No. 712 - Yolla - St Mary's Anglican Church (1911-1998)

Yolla is small rural town on the Murchison Highway approximately 20 kilometres south of Wynyard. When first settled in the late 19th century the area was named Camp Creek but this was changed to Yolla in 1906.

Yolla’s Anglican church was originally established as a Mission Hall, opening on Sunday 27 August 1911. The North Western Advocate and the Emu Bay Times published a lengthy report which provides an account of the establishment of the hall: 

“That the people of Yolla can “do” things was amply shown on Sunday and Monday last, when the new hall was opened for public use, on the Sunday for divine service and on Monday afternoon and evening for social gatherings”.

“The Church of England's adherents had for some two years or so been endeavouring to secure a building in which their services could be held, and a determined band of willing and energetic workers decided to build a place which would not only accommodate themselves for public worship, but which would meet a long felt need in the form of a public hall for entertainments. etc. Some half-dozen families, assisted by other friends, undertook the task of procuring the necessary material and actually cut the logs for the timber, carted them to the nearest sawmill, and when prepared the timber was again carted to the site. Stones for the foundation were also sledged from gullies and hills and placed ready for the builders, and when all was ready a contract was let for the erection”.

“The building occupies a very central position in a thriving township, being nearly opposite the Yolla butter factory. Its dimensions are 40ft. bv 21ft and its appearance adds considerably to the aspect of the place. As Sunday was the last day in which the Anglican rector of Wynyard parish (Rev. C. C. MacMichael) would be conducting divine service prior to his departure for Beaconsfield, special efforts were made to get the building finished so that he should be the first to conduct the service there, he having been the chief instrument in moving for its erection”.

“When he arrived for morning service and holy communion a large congregation greeted him, and 14 members received their first sacrament in their own place of worship. Monday was quite a red letter day in the annals of Yolla, as judging by the numbers present in the afternoon and evening few indeed for many miles around could have been left at home, and for once the cry of 'milking time’ must have gone unheeded. When the rector, accompanied by Mrs. MacMichael and one of the Wynyard church wardens, Mr. B. Horton, arrived at 8.30 for the purpose of opening the hall publicly, a large gathering of residents had already assembled. Mr. Harnett, the local churchwarden, called upon the rector to declare the hall open”.

“The Rev. MacMichael prefaced his remarks by showing the difficulties which had to be surmounted to enable them to build the structure he had been privileged to witness the completion of and but for the band of noble men and women men who had so loyally supported the movement… He wished specially to thank Messrs. Old Bros., for the valuable site on which the building stood, and Messrs Harnett, King, Bugg, Wells Captain Bell, and many others who had done such splendid work, not forgetting the ladies associated with the movement, who had worked for its object so remarkably well.…”.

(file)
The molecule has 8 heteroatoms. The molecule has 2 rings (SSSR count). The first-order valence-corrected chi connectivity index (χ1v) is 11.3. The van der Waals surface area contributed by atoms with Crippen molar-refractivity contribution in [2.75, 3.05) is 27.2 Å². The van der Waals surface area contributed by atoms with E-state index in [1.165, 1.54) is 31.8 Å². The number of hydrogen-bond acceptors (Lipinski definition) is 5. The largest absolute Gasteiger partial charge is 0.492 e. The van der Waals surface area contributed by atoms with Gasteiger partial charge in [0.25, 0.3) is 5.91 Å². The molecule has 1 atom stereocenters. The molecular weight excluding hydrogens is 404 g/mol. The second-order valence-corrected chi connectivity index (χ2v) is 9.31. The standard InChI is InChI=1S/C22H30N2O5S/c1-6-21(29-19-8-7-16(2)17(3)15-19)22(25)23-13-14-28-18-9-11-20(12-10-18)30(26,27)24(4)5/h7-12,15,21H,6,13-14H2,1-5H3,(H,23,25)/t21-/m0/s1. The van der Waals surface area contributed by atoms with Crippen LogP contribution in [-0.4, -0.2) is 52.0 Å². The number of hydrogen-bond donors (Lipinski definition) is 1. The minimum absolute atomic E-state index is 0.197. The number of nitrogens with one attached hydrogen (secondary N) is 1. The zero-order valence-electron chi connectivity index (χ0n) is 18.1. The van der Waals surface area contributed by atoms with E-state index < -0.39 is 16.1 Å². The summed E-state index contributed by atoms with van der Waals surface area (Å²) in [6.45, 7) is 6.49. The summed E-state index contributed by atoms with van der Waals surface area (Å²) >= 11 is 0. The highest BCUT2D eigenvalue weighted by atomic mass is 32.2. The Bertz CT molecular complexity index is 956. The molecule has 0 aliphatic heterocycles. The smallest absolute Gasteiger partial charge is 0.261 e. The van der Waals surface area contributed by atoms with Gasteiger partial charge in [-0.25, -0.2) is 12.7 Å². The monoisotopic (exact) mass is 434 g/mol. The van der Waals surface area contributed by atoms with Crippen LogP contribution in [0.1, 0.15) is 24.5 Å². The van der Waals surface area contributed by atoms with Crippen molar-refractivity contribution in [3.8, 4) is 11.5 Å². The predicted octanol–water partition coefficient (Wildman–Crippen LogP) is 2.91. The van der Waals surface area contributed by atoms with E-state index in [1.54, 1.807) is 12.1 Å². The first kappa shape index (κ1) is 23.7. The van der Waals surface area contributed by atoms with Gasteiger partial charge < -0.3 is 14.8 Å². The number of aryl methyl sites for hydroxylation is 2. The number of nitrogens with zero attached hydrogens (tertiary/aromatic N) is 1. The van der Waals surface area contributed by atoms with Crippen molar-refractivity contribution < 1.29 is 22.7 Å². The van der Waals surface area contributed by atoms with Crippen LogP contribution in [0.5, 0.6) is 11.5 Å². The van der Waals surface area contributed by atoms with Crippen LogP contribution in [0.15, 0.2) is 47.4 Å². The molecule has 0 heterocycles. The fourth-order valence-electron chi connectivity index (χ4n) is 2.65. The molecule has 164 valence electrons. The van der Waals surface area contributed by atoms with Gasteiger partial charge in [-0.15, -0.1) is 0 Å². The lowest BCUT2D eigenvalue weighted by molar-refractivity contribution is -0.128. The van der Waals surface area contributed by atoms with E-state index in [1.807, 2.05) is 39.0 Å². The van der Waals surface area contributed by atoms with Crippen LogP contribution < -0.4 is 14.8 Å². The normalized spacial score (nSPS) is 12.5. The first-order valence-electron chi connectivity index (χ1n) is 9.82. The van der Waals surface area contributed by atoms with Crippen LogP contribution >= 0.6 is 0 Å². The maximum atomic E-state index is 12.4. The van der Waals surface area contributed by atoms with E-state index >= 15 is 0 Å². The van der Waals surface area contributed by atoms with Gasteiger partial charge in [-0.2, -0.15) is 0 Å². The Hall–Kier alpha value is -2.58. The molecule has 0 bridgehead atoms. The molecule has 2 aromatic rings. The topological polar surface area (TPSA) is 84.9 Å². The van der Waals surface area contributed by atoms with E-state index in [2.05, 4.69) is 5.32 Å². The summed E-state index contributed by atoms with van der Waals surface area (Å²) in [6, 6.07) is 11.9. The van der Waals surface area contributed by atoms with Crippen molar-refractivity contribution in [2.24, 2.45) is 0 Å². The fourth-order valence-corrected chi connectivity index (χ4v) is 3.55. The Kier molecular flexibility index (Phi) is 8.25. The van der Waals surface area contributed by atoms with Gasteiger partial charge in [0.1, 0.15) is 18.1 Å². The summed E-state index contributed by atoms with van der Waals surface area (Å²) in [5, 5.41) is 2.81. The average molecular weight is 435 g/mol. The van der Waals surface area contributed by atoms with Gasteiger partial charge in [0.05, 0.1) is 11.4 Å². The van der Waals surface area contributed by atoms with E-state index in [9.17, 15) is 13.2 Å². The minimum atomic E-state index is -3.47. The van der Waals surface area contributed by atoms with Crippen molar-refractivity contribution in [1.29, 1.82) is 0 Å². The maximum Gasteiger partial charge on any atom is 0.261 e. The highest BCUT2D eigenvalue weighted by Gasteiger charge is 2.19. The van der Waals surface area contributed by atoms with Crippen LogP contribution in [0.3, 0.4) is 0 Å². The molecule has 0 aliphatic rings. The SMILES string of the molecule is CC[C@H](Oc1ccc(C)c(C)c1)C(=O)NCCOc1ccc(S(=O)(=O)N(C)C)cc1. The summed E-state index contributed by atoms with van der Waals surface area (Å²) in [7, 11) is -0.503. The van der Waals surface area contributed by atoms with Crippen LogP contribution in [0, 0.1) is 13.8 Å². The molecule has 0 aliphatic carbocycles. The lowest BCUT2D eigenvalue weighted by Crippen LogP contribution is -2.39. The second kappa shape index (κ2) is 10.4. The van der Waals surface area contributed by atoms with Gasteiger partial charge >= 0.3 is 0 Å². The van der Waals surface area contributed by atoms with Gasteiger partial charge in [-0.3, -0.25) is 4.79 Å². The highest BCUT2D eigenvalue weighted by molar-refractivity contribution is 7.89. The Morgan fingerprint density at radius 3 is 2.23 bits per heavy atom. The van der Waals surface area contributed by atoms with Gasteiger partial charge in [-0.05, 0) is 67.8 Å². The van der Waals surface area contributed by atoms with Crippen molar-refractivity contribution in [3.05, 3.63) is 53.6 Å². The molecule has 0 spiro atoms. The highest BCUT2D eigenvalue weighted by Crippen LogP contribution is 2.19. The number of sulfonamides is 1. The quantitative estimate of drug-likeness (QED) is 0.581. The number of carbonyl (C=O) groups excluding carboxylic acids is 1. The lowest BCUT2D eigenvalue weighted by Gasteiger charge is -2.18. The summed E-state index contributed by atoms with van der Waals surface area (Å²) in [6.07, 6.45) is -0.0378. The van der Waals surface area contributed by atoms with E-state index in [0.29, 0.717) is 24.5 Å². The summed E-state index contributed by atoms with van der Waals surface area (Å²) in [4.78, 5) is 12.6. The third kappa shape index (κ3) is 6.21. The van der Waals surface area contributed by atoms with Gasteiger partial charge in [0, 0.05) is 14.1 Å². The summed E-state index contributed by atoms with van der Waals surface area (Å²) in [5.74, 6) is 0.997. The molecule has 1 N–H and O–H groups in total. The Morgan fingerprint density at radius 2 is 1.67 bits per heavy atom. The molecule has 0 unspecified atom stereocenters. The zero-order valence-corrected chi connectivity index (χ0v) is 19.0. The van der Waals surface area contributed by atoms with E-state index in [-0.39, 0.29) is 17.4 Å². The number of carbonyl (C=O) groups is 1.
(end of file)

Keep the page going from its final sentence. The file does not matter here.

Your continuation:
“Mr. Harnett gave a resume of the proceedings from the inception of the movement up to the crowning act performed that day, namely, the completion and opening of a hall which would mark a new era in the social life of Yolla….The rector then declared the building open, stating its primary uses were, first, as a mission hall, in which they could worship; secondly for Sunday school teaching for the children, and then for social gatherings, of which he trusted there would be many in such a splendid district…”

Eleven years after the Mission Hall’s opening, an important milestone was reached when the hall was consecrated as St Mary’s Anglican Church. In November 1922 a report in the Advocate noted:

“The building which is now known as the Parish Hall, which is the property of the Church of England, will in future be used for church purposes only. Extensive alterations are about to be made, and the bishop of Tasmania is expected to visit the district…to conduct the consecration ceremony….”.

The hall was dedicated to St Mary on Sunday 3 December 1922 by Bishop Robert Hay. Over the years the building was further modified including a vestry which was built and dedicated in 1972.

Like many rural centres, Yolla has suffered a gradual decline in population and ageing congregations. In 1998 St Mary’s closed and the building was sold after the final service was held in December of that year. The church was later removed from its site.

St Mary's Anglican Church at Yolla - an undated photo - original source not known


North Western Advocate and the Emu Bay Times, Saturday 2 September 1911, page 4
Advocate, Friday 3 November 1922, page 4
Advocate, Tuesday 21 November 1922, page 4

Henslowe, Dorothea I and Hurburgh, Isa Our heritage of Anglican churches in Tasmania. Mercury-Walch, Moonah, Tas, 1978.


Popular posts from this blog

Welcome to Churches of Tasmania

No. 624 - Dunalley - St Martin's Anglican Church - "In grateful memory of the men who fought in the Great War"

No. 592 - Gretna - St Mary the Virgin - "Worthy of Imitation"